Superior Court Judge James Bodiford is required by state law to sentence Brian Nichols to life, and will decide in a hearing scheduled for Saturday morning whether that will include the possibility of parole. It is likely Nichols would spend the rest of his life behind bars regardless of the decision.
Prosecutors had urged jurors to sentence Nichols to death after he was convicted last month of murder and dozens of other counts in the 2005 killings. The 37-year-old was on trial for rape when he grabbed a guard's gun and fatally shot the judge, a court reporter and a sheriff's deputy at the courthouse. He fled and killed a federal agent in an Atlanta neighborhood.
Anything short of a death sentence was viewed as a failure for prosecutors. They turned down an offer by Nichols' attorneys last year for him to plead guilty to the murder charges if the state took the death penalty off the table. Both sides have spent millions of dollars since in legal fees to try the case.
Nichols sat emotionless throughout the hearing, while relatives of the victims looked downtrodden.
Lawyers from both sides refused to comment until after Saturday's sentencing decision, as did the family members of the victims. Court spokesman Don Plummer said the jurors, who also refused to comment, were "exhausted and relieved."
"They said they felt like they had been here forever," said Plummer.
Death sentences in Georgia require a unanimous jury decision. The jurors deliberated for more than 30 hours over four days before telling Bodiford around noon Thursday they were deadlocked 9-3, with nine in favor of death and three in favor of life without parole.
The judge declared the jury deadlocked late Friday after the jury reported it had "reached a stage where further deliberations will not change an opinion."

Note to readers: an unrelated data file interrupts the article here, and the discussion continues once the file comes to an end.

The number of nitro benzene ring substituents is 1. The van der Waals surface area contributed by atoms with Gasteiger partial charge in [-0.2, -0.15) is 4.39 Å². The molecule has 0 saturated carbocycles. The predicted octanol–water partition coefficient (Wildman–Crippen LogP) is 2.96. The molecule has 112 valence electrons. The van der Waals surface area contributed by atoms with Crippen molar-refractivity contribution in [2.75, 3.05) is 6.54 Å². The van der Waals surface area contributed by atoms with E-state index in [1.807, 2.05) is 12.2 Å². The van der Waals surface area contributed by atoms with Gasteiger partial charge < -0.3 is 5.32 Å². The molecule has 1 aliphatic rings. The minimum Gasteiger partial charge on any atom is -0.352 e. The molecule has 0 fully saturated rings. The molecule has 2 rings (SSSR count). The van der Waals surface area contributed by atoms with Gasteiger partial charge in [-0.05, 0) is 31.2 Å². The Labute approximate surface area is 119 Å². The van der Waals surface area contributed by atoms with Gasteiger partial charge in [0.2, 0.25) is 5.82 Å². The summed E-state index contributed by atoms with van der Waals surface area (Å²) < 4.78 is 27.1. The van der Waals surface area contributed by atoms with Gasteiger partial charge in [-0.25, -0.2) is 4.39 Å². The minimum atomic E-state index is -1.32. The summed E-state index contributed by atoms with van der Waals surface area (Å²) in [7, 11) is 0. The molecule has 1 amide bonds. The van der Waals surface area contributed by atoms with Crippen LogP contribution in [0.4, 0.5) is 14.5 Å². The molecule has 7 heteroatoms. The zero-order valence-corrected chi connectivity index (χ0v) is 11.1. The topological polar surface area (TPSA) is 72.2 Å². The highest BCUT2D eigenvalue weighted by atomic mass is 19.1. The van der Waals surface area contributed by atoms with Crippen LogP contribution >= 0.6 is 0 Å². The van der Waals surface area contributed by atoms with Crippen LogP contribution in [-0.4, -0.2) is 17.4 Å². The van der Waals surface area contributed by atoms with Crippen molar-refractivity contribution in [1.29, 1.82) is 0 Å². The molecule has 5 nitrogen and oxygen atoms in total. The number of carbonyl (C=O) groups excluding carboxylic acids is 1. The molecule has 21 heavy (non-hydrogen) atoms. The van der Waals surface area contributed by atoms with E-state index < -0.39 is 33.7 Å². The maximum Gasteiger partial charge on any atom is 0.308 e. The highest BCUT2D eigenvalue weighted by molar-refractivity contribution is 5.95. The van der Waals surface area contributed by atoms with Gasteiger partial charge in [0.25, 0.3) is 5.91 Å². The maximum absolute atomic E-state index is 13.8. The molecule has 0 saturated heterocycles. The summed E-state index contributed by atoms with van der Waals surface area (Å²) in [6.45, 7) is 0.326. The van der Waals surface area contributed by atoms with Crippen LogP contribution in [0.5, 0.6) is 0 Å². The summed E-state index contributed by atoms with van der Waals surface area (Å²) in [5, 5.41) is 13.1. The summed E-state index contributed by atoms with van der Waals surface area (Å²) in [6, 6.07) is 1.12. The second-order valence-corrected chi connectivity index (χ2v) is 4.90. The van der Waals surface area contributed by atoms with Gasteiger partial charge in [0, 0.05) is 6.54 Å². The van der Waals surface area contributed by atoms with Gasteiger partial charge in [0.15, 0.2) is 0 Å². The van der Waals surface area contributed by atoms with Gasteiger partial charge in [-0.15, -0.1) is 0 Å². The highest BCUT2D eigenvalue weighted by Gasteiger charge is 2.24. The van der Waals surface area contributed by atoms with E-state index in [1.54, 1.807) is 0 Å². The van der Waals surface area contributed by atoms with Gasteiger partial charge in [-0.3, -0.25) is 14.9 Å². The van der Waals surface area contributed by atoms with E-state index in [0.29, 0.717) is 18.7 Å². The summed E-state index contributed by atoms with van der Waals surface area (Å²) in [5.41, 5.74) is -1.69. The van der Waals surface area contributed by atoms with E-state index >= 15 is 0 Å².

Atlanta residents have watched the trial unfold as one setback after another slowed efforts to bring Nichols to justice and tested the patience of a city seeking closure.
Nichols was accused of plotting an escape from jail with his pen-pal girlfriend. Frustrated legislators used the growing expenses as a rallying cry to slash Georgia's fledgling public defender system.
An earlier effort to bring the case to trial was postponed because of funding problems, and the case's first judge, Hilton Fuller, resigned after he was quoted in a magazine article saying of Nichols, "everyone in the world knows he did it."
The new judge, Bodiford, vowed to keep the trial on a tight schedule since the opening statements began in late September. Attorneys introduced more than 1,000 pieces of evidence and jurors have heard testimony from more than 140 witnesses throughout the trial.
After Nichols was convicted on Nov. 7, defense attorneys called a parade of Nichols' friends and family to the stand to build a case to spare their client's life. Sentencing him to death, they argued, would not improve society.
"Are we, can we be better off with mercy? The answer to that question is, 'Yes,'" said Henderson Hill, a defense attorney.
Prosecutors summoned relatives of Nichols' victims to deliver emotional testimony on how the shootings have changed their lives. And they sought to prove Nichols was an unrepentant "snake" who would plot to escape once more.
"He has not changed," prosecutor Clint Rucker told the jurors. "And if he's done it once, he'll do it again - until someone stops him. And that someone is you."
The trial was held amid high security in a municipal courthouse a few blocks from where the first shootings occurred, and police cordoned off the streets outside the building and screened visitors through two separate checkpoints. Still, Fulton County authorities said they confiscated a razor and a handgun from two people who tried to enter the courtroom last month.
The shooting rampage began when Nichols stole a deputy's gun and burst into the courtroom, where he shot and killed Superior Court Judge Rowland Barnes and court reporter Julie Ann Brandau. Deputy Hoyt Teasley was killed outside.
Nichols fled downtown Atlanta and evaded hundreds of police searching for him overnight. In Atlanta's posh Buckhead neighborhood, he shot and killed federal agent David Wilhelm at a house the agent was renovating.
Nichols was captured the next day in suburban Gwinnett County after a woman he took hostage alerted police to his whereabouts.